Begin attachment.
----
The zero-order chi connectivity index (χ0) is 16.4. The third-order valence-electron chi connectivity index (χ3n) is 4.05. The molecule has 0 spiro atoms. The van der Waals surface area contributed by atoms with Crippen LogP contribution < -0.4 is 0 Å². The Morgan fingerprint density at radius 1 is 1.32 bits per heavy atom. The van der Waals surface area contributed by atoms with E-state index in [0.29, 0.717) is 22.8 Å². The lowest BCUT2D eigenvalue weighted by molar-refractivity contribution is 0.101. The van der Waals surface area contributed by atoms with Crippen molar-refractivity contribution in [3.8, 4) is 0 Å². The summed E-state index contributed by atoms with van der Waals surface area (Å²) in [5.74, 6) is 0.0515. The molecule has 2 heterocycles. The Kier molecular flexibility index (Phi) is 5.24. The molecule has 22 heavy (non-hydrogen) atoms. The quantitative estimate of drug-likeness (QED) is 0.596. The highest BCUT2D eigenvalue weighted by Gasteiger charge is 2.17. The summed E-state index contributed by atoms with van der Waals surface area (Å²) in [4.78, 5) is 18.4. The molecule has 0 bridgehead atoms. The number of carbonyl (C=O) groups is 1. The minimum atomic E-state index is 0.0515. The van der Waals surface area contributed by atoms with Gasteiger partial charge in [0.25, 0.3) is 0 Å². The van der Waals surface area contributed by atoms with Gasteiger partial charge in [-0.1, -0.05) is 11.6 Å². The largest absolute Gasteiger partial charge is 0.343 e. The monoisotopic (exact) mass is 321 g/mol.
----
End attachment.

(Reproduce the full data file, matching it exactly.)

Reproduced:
The zero-order chi connectivity index (χ0) is 16.4. The third-order valence-electron chi connectivity index (χ3n) is 4.05. The molecule has 0 spiro atoms. The van der Waals surface area contributed by atoms with Crippen LogP contribution < -0.4 is 0 Å². The Morgan fingerprint density at radius 1 is 1.32 bits per heavy atom. The van der Waals surface area contributed by atoms with E-state index in [0.29, 0.717) is 22.8 Å². The lowest BCUT2D eigenvalue weighted by molar-refractivity contribution is 0.101. The van der Waals surface area contributed by atoms with Crippen molar-refractivity contribution in [3.8, 4) is 0 Å². The summed E-state index contributed by atoms with van der Waals surface area (Å²) in [5.74, 6) is 0.0515. The molecule has 2 heterocycles. The Kier molecular flexibility index (Phi) is 5.24. The molecule has 22 heavy (non-hydrogen) atoms. The quantitative estimate of drug-likeness (QED) is 0.596. The highest BCUT2D eigenvalue weighted by Gasteiger charge is 2.17. The summed E-state index contributed by atoms with van der Waals surface area (Å²) in [4.78, 5) is 18.4. The molecule has 0 bridgehead atoms. The number of carbonyl (C=O) groups is 1. The minimum atomic E-state index is 0.0515. The van der Waals surface area contributed by atoms with Gasteiger partial charge in [0.25, 0.3) is 0 Å². The van der Waals surface area contributed by atoms with Gasteiger partial charge in [-0.1, -0.05) is 11.6 Å². The largest absolute Gasteiger partial charge is 0.343 e. The monoisotopic (exact) mass is 321 g/mol.